"Knowing he will be here through to the 2023 Rugby World Cup is massive for the All Blacks as they move into a new phase post-2019."
Blues chief executive Michael Redman said the signing of Barrett continued the rebuild of the club that began "some years ago" and which had accelerated in the last 12 months.
"Signing a player of Beauden's calibre has been years in the making," Redman said.
"While Beauden's personal circumstances created this opportunity, changes we've made to our club in recent years meant for the first time the Blues were a credible option for him. The process has been long and complex, but we believe the outcome is the most influential player movement in Super Rugby history."
Blues head coach Leon MacDonald said: "I am sure he will be an immediate fan favourite at Eden Park."
Phil Goff says Barrett can end Blues' 'dark years'
Auckland Mayor Phil Goff was also cock-a-hoop at the news.
"It is fantastic news for the Blues. The Blues have a lot of talent but have been under-performing for a number of years," said Goff, a born and bred Aucklander.
"It is time for Auckland, with 35 per cent of the population, to get back to the top of the Super Rugby table."
Barrett and his wife, Hannah, are upping sticks from the capital later this year to base themselves in Auckland.
Barrett, whose father played for the Hurricanes, has been fiercely loyal to the club he first played for in 2011.
The star All Black is understood to be planning to take both a non-playing and playing sabbatical as part of a four-year contract extension to stay in New Zealand.
Goff said Barrett, who has played eight seasons for the Hurricanes and headed north on a four-year contract with the Blues, was a superb player who could help bring out the talent in the franchise.
"I can remember when the Blues were regularly top of the Super Rugby table, but there have been a few dark years and it's time to turn this around. This will help," Goff said.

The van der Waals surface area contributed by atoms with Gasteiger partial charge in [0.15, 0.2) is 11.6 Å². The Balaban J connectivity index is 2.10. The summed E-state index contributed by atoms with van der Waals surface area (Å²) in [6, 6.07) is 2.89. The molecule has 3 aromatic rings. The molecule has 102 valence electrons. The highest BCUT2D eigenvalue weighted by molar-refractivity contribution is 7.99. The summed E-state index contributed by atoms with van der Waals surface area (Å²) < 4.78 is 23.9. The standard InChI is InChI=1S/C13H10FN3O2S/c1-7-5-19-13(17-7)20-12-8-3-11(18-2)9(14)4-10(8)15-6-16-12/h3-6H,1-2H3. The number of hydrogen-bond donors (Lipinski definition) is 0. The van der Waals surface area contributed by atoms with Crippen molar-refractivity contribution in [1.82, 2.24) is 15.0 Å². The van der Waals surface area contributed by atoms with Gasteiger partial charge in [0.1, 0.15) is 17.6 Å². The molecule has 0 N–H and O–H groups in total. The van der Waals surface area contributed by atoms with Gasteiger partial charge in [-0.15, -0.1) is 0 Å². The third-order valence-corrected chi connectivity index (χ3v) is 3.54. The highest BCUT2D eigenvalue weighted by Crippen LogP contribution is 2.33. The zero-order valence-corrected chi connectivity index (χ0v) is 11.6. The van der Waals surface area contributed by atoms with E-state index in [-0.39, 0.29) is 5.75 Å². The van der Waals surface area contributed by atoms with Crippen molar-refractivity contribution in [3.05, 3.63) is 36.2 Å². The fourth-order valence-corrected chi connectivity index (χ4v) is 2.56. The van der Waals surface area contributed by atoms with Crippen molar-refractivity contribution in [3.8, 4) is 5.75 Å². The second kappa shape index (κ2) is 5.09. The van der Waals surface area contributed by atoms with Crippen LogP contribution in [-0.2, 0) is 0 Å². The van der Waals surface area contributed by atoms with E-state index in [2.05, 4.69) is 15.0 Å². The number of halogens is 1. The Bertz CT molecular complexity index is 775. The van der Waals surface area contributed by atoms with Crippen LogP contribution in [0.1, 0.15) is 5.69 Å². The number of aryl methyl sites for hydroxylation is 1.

The mayor also hopes Barrett's signing will attract more fans to Eden Park, which is struggling financially and received a $63 million bailout from the council in March.
Goff, who condemned the rescue package on the grounds it contained a $9.8m grant and not an interest-free loan secured against the assets of the park, said the Eden Park Trust has traditionally stood on its own two feet.
The sooner that happens, the better, he said.
Goff's main rival at October's local body elections, John Tamihere, said Barrett's undoubted quality will be greatly appreciated and help direct some quality players around the park.
"For a city this size, the Blues should be at the top of the table," he said.
Hurricanes tried to keep star as a commuter
Hurricanes chief executive Avan Lee said Barrett's departure was "met with considerable disappointment from everyone at the club".
"We know Beauden plans to live in Auckland but we wanted to reach an agreement which would have still kept him at the Hurricanes for at least some of the four years," he said.
"Given the flexibility that is being afforded our top players to keep them involved in New Zealand rugby, we hoped that Beauden's long and distinguished career would continue at the Hurricanes.
"The process has been challenging but we sincerely thank him for everything he has done for the Hurricanes. He has been a great ambassador for our club and we wish him well."
Barrett was the Hurricanes' record point scorer. He made 125 appearances for the franchise, fourth only to TJ Perenara, Ma'a Nonu and Conrad Smith.
He played two Super Rugby final and three semi-final appearances for the Hurricanes.